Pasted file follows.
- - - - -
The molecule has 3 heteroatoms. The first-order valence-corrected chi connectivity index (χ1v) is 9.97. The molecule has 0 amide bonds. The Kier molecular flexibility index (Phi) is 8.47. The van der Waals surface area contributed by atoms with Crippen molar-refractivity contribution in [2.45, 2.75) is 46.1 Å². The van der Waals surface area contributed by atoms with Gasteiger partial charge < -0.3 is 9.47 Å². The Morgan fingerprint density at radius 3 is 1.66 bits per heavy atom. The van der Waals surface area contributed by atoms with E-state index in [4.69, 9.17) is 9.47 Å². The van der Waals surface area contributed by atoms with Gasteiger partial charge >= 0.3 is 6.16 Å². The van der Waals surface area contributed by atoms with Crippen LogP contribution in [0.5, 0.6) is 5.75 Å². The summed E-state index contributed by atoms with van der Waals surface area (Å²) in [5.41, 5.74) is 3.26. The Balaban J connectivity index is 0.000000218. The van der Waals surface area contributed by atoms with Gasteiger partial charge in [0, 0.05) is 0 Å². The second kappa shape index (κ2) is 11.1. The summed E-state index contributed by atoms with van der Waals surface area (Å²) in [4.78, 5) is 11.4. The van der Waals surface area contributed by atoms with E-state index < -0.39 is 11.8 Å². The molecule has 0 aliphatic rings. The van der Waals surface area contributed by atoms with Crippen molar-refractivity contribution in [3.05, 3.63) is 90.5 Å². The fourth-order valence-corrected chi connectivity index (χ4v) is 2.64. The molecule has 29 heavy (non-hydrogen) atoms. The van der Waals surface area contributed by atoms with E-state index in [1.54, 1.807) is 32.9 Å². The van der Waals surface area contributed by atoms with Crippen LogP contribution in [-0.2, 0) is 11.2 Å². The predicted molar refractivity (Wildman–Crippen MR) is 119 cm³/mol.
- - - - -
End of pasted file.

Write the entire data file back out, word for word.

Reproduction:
The molecule has 3 heteroatoms. The first-order valence-corrected chi connectivity index (χ1v) is 9.97. The molecule has 0 amide bonds. The Kier molecular flexibility index (Phi) is 8.47. The van der Waals surface area contributed by atoms with Crippen molar-refractivity contribution in [2.45, 2.75) is 46.1 Å². The van der Waals surface area contributed by atoms with Gasteiger partial charge < -0.3 is 9.47 Å². The Morgan fingerprint density at radius 3 is 1.66 bits per heavy atom. The van der Waals surface area contributed by atoms with E-state index in [4.69, 9.17) is 9.47 Å². The van der Waals surface area contributed by atoms with Gasteiger partial charge >= 0.3 is 6.16 Å². The van der Waals surface area contributed by atoms with Crippen LogP contribution in [0.5, 0.6) is 5.75 Å². The summed E-state index contributed by atoms with van der Waals surface area (Å²) in [5.41, 5.74) is 3.26. The Balaban J connectivity index is 0.000000218. The van der Waals surface area contributed by atoms with Gasteiger partial charge in [0, 0.05) is 0 Å². The second kappa shape index (κ2) is 11.1. The summed E-state index contributed by atoms with van der Waals surface area (Å²) in [4.78, 5) is 11.4. The van der Waals surface area contributed by atoms with E-state index < -0.39 is 11.8 Å². The molecule has 0 aliphatic rings. The van der Waals surface area contributed by atoms with Crippen molar-refractivity contribution in [3.05, 3.63) is 90.5 Å². The fourth-order valence-corrected chi connectivity index (χ4v) is 2.64. The molecule has 29 heavy (non-hydrogen) atoms. The van der Waals surface area contributed by atoms with E-state index in [1.54, 1.807) is 32.9 Å². The van der Waals surface area contributed by atoms with Crippen LogP contribution in [-0.2, 0) is 11.2 Å². The predicted molar refractivity (Wildman–Crippen MR) is 119 cm³/mol.